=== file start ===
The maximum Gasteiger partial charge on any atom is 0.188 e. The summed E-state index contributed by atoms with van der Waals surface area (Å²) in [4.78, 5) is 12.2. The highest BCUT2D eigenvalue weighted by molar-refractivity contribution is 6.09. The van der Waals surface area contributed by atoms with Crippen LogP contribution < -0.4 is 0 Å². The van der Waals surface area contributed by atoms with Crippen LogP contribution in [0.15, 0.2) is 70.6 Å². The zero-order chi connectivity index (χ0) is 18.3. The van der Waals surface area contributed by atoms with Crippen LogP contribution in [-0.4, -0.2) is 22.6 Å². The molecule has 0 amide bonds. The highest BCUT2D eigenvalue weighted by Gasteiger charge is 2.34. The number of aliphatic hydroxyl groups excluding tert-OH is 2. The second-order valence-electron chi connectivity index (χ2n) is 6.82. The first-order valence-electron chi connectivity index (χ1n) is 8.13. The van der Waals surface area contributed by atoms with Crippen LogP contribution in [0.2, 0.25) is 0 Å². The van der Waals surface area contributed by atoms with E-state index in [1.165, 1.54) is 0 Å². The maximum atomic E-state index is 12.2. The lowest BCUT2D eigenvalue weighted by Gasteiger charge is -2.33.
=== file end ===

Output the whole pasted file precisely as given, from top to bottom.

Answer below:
The maximum Gasteiger partial charge on any atom is 0.188 e. The summed E-state index contributed by atoms with van der Waals surface area (Å²) in [4.78, 5) is 12.2. The highest BCUT2D eigenvalue weighted by molar-refractivity contribution is 6.09. The van der Waals surface area contributed by atoms with Crippen LogP contribution < -0.4 is 0 Å². The van der Waals surface area contributed by atoms with Crippen LogP contribution in [0.15, 0.2) is 70.6 Å². The zero-order chi connectivity index (χ0) is 18.3. The van der Waals surface area contributed by atoms with Crippen LogP contribution in [-0.4, -0.2) is 22.6 Å². The molecule has 0 amide bonds. The highest BCUT2D eigenvalue weighted by Gasteiger charge is 2.34. The number of aliphatic hydroxyl groups excluding tert-OH is 2. The second-order valence-electron chi connectivity index (χ2n) is 6.82. The first-order valence-electron chi connectivity index (χ1n) is 8.13. The van der Waals surface area contributed by atoms with Crippen LogP contribution in [0.2, 0.25) is 0 Å². The van der Waals surface area contributed by atoms with E-state index in [1.165, 1.54) is 0 Å². The maximum atomic E-state index is 12.2. The lowest BCUT2D eigenvalue weighted by Gasteiger charge is -2.33.